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Global Warming: Is There Any Hope?

Updated on August 14, 2013

The Big Picture

There has been so much controversy over the years about global warming, it has made many people’s heads spin. Some consider it a conspiracy theory, others think that experiments are being done in the weather arena, and others are firm believers in what they see.

When many of us were being raised in the northeast, I recall snowstorms that were so heavy and lasted so long that you could build snow tunnels and have tracks for your sleds under them. Now decades later, the opposite is happening. There are good snow years and other years where very little is received. What is the anomaly?


Carbon Footprint? What?

The present days global warming is attributed via the carbon footprint. It is being blamed on drilling for oil, gas, and even the breach of the ozone layer. Then we must take into the account the burning of these carbon based fuels and what is happening in the atmosphere after years of this activity. But what about a century prior, when we weren’t relying so heavily on fossil fuels? Woodburning also releases detrimental carbon-based gases into the air. Compound this with modern day heating fuels and bet that it has caused more than we bargained for. Has the process for global warming increased in the past fifty years? You bet it has!

What Does This Mean to Me?

Now let me expound a bit on life surrounding us. Just as an example, the winter of 2012-2013 appeared to be a remarkable winter. For some, snow had increased, due to high moisture content in the air, which also showed an increase in rain for others that weren’t experiencing snow. Spring of 2013 in Oklahoma was very warm, save for one two week period where there was a cold snap, and that caused a marked decrease in how fast vegetation was growing.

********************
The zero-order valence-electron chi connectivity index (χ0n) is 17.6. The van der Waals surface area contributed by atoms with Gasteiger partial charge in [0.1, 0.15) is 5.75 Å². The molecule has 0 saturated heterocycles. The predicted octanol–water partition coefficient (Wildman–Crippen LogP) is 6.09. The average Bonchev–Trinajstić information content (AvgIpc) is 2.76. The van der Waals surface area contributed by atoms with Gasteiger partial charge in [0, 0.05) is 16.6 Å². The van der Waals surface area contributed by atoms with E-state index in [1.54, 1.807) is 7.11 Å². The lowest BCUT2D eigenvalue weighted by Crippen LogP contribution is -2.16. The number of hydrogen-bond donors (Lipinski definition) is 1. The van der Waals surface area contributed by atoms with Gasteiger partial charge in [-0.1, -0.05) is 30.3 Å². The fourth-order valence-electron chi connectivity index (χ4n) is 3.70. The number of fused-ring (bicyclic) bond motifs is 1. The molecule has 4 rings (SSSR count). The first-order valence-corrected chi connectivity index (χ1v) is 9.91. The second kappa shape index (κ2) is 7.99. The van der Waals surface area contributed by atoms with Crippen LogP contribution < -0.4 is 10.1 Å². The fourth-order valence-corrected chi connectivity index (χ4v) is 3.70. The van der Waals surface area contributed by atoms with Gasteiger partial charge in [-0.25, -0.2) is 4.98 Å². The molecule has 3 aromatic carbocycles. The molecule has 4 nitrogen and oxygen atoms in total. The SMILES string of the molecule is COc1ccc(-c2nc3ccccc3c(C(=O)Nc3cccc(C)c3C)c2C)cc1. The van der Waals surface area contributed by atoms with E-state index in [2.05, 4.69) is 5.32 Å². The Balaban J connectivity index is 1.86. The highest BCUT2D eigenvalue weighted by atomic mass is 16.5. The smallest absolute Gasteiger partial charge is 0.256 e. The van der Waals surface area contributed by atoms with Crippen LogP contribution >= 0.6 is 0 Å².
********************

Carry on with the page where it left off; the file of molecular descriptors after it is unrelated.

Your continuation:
How This Affects Birds

Birds also experienced a hiatus in their spring migration. On average, according to various sources all over the country and around the world, spring migrants arrived about two weeks late. Canada Geese were laying eggs roughly two weeks to seventeen days later, and there were not as many of them in the plains states.

Is global warming a threat to birds and their populations? Unquestionably. Both spring and fall migrations times have been changing a day or two over the past ten years, which is all that this writer is able to account for at present.

This year alone, our southern birds coming north were about two weeks late, and the northern birds coming south right now are two weeks early. Climate changes affect what birds eat, and migration cycles are clearly based on this evidence. If a bird has no food to sustain itself, it will simply move on, and some of these birds are travelling thousands of miles, and there is no room in their cycle for any error on their part. So many birds die due to starvation during migration, so their lives hang in a critical balance. Thankfully, many people enjoy feeding birds, and many birds are known to arrive as rarities at many feeders, especially this year. Insectivores must also rely on their food sources, and again, it is critical that they arrive when insects are on the scene. Planning is the key to survival, which is due to nature’s balanced inner clock. But does that clock continue to keep the correct time now and will it in the future? Some birds are adaptable, but some are not, and eventually it could cause extinction. Life could well be hanging on a very thin piece of spider silk for some.

What Does Moisture Have to Do with It?